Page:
The coda, shown in the extract above, brings the Princess and the Bluebird together for a number that flutters with irrepressible charm. After even more flighty entrechats six from the Bluebird, the pair come together for a series of steps performed in perfect unison at impressive speed before a final leap into the wings clears the path for a lost and rather concerned Red Riding Hood.

The Sleeping Beauty runs until 14 March 2017. Tickets are sold out, but returns may become available. Further tickets are released every Friday for performances in the following week in Friday Rush.

The production will be broadcast live to cinemas around the world on 28 February 2017. Find your nearest cinema and sign up to our mailing list.

The production is staged with generous philanthropic support from Mrs Aline Foriel-Destezet, Hans and Julia Rausing, Lindsay and Sarah Tomlinson and The Royal Opera House Endowment Fund and is sponsored by Van Cleef & Arpels, with the original production (2006) made possible by The Linbury Trust, Sir Simon and Lady Robertson and Marina Hobson OBE.

This article has 5 comments

  1. Manon1753 responded on 8 February 2017 at 12:30pm Reply

    I don't seem to be able to find the names of the dancers who perform the Blue Bird and Puss in Boots pas de deux???

    • Paul Kilbey (Content Producer (Ballet)) responded on 8 February 2017 at 5:54pm

      In the Bluebird pas de deux the dancers are Yuhui Choe and Alexander Campbell; the Cats are Elizabeth Harrod and Paul Kay.

      The names don't display on this page but they are there on YouTube (which you can reach by clicking on the videos' titles).

      Best wishes

  2. Marion Taylor responded on 17 February 2017 at 11:50am Reply

    Something fun to do with these films, for diehard fans who know the music, is to play it silent and sing the music to yourself and then turn the sound on to see if you are in the right place when it comes on. Bit like a ballet version of the dummy keyboard on Face the Music..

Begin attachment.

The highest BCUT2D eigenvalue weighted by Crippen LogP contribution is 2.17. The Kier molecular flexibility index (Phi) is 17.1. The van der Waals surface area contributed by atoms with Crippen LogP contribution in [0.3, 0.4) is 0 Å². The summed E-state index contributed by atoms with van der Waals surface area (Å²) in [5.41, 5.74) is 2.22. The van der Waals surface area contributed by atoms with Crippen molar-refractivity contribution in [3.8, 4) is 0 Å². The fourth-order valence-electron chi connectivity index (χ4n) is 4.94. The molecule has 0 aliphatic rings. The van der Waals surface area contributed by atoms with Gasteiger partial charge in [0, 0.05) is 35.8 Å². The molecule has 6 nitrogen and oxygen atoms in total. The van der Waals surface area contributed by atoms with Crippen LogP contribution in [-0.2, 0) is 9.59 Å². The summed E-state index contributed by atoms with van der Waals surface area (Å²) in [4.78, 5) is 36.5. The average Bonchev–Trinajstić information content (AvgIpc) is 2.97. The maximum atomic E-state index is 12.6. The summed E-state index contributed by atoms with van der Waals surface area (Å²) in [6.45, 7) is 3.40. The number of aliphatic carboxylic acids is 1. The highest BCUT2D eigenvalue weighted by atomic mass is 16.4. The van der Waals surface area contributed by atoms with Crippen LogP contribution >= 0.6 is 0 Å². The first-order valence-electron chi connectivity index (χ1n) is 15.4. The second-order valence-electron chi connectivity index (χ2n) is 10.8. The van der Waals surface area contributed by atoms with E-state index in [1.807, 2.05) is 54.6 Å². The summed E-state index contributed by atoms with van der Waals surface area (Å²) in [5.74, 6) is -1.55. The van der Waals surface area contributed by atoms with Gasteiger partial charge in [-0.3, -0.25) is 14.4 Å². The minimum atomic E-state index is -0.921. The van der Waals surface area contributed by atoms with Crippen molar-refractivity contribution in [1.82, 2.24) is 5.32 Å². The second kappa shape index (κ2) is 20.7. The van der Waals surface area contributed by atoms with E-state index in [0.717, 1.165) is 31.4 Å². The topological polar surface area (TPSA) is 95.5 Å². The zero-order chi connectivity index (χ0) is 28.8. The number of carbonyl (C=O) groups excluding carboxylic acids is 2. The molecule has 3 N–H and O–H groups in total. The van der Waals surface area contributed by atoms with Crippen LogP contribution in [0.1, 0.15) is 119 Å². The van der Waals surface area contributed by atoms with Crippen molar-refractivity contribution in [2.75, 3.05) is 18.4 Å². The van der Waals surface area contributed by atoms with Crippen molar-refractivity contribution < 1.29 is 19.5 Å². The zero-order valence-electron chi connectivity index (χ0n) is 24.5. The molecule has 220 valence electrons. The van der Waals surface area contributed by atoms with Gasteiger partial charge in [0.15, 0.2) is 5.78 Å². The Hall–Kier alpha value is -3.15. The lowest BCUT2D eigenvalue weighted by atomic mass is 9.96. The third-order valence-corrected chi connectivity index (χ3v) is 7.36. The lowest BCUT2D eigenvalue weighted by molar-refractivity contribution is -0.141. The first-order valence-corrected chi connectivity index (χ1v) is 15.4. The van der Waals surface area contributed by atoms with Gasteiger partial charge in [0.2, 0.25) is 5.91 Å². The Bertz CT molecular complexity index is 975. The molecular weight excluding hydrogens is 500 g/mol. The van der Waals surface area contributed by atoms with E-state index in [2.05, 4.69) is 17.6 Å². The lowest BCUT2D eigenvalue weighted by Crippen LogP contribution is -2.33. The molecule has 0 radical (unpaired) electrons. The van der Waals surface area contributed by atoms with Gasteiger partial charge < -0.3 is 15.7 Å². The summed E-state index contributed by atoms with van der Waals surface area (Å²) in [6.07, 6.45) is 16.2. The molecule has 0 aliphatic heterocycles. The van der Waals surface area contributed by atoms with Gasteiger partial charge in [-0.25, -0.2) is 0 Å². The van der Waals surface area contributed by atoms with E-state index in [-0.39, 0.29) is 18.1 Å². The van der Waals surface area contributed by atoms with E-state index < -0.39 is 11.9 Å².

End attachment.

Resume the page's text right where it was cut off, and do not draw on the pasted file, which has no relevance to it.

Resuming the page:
3. Graham Smith responded on 19 February 2017 at 7:36am Reply

    The latest revival is a dazzling spectacle, containing some breathtaking dancing wrapped up in a chocolate-box-pretty production. With many of the classics though, I find that the narrative flow suffers under the weight of the divertissements. The bluebird pas de deux is wonderful (it could almost be danced standalone, as is 'Tchaikovsky pas de deux'), but positioned just before the Aurora/Florimund pas de deux, it rather steals their thunder, so that what should be a romantic highlight for the happy couple ends up looking rather 'me too'. Also, the Prologue and Act 3 are heavy on individual dances which break us out of absorption in the narrative – in the audience, we love to get involved by applauding in response to the dancer's finishing flourish, but the episodic nature this produces inevitably breaks any narrative tension. Maybe some future production will find a solution to these problems while keeping the much-loved elements. It must be possible – think of Peter Wright's Nutcracker, which keeps a fast (not to say frantic) unrolling of the narrative in Act I, culminating in the beautiful and romantic pas de deux of Clara and Hans Peter (that crucially doesn't clash with the sugar plum one in the following act); the brilliant Act 2 divertissements are then cleverly linked by the participation of Clara, so that her character keeps the narrative thread running throughout. At the moment, Aurora doesn't seem to keep the same kind of focus, being rather overwhelmed by her exuberant wedding guests – what's gained in visual appeal comes with a loss of romantic power.

  4. Georgia J responded on 20 December 2017 at 6:27pm Reply

    Who choreographed their pas de deux??